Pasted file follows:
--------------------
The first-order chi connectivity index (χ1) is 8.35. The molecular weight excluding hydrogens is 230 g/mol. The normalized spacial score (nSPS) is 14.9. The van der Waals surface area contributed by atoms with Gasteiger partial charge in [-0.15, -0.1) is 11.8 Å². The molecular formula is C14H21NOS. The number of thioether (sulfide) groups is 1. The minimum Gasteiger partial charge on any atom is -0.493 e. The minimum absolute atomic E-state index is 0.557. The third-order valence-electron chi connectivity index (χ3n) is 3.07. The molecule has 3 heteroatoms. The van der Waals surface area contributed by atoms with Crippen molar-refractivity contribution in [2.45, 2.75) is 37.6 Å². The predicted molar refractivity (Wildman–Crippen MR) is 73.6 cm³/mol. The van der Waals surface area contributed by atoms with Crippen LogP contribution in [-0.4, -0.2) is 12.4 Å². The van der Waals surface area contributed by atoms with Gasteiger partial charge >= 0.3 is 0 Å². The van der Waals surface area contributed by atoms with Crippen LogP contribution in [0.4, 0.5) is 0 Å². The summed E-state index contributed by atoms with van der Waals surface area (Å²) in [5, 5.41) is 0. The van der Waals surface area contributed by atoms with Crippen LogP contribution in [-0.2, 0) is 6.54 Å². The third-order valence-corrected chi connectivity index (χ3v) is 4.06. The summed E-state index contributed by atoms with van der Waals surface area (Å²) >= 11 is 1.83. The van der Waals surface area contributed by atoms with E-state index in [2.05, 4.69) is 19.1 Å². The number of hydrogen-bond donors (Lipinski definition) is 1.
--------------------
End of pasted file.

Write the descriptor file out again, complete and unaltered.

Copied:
The first-order chi connectivity index (χ1) is 8.35. The molecular weight excluding hydrogens is 230 g/mol. The normalized spacial score (nSPS) is 14.9. The van der Waals surface area contributed by atoms with Gasteiger partial charge in [-0.15, -0.1) is 11.8 Å². The molecular formula is C14H21NOS. The number of thioether (sulfide) groups is 1. The minimum Gasteiger partial charge on any atom is -0.493 e. The minimum absolute atomic E-state index is 0.557. The third-order valence-electron chi connectivity index (χ3n) is 3.07. The molecule has 3 heteroatoms. The van der Waals surface area contributed by atoms with Crippen molar-refractivity contribution in [2.45, 2.75) is 37.6 Å². The predicted molar refractivity (Wildman–Crippen MR) is 73.6 cm³/mol. The van der Waals surface area contributed by atoms with Crippen LogP contribution in [-0.4, -0.2) is 12.4 Å². The van der Waals surface area contributed by atoms with Gasteiger partial charge >= 0.3 is 0 Å². The van der Waals surface area contributed by atoms with Crippen LogP contribution in [0.4, 0.5) is 0 Å². The summed E-state index contributed by atoms with van der Waals surface area (Å²) in [5, 5.41) is 0. The van der Waals surface area contributed by atoms with Crippen LogP contribution in [-0.2, 0) is 6.54 Å². The third-order valence-corrected chi connectivity index (χ3v) is 4.06. The summed E-state index contributed by atoms with van der Waals surface area (Å²) >= 11 is 1.83. The van der Waals surface area contributed by atoms with E-state index in [2.05, 4.69) is 19.1 Å². The number of hydrogen-bond donors (Lipinski definition) is 1.